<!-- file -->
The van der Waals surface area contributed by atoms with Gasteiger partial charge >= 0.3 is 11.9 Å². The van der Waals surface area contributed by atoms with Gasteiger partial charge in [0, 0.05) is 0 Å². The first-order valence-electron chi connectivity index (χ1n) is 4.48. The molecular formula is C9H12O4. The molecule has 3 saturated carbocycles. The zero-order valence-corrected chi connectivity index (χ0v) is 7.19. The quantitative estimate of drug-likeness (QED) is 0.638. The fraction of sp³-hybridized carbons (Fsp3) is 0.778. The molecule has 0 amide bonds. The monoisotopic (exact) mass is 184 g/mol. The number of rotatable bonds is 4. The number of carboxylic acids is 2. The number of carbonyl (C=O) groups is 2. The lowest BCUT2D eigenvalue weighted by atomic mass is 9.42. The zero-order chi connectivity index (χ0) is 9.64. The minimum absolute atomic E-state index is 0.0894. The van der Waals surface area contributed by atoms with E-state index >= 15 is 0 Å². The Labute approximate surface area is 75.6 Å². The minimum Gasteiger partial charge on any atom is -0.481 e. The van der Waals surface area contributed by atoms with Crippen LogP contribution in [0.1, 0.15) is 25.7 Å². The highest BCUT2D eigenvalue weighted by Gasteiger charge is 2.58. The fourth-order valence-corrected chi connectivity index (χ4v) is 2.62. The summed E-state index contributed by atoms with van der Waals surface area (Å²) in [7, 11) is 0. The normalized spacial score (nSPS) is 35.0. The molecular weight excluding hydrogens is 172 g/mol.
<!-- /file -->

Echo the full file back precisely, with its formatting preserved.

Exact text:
The van der Waals surface area contributed by atoms with Gasteiger partial charge >= 0.3 is 11.9 Å². The van der Waals surface area contributed by atoms with Gasteiger partial charge in [0, 0.05) is 0 Å². The first-order valence-electron chi connectivity index (χ1n) is 4.48. The molecular formula is C9H12O4. The molecule has 3 saturated carbocycles. The zero-order valence-corrected chi connectivity index (χ0v) is 7.19. The quantitative estimate of drug-likeness (QED) is 0.638. The fraction of sp³-hybridized carbons (Fsp3) is 0.778. The molecule has 0 amide bonds. The monoisotopic (exact) mass is 184 g/mol. The number of rotatable bonds is 4. The number of carboxylic acids is 2. The number of carbonyl (C=O) groups is 2. The lowest BCUT2D eigenvalue weighted by atomic mass is 9.42. The zero-order chi connectivity index (χ0) is 9.64. The minimum absolute atomic E-state index is 0.0894. The van der Waals surface area contributed by atoms with E-state index >= 15 is 0 Å². The Labute approximate surface area is 75.6 Å². The minimum Gasteiger partial charge on any atom is -0.481 e. The van der Waals surface area contributed by atoms with Crippen LogP contribution in [0.1, 0.15) is 25.7 Å². The highest BCUT2D eigenvalue weighted by Gasteiger charge is 2.58. The fourth-order valence-corrected chi connectivity index (χ4v) is 2.62. The summed E-state index contributed by atoms with van der Waals surface area (Å²) in [7, 11) is 0. The normalized spacial score (nSPS) is 35.0. The molecular weight excluding hydrogens is 172 g/mol.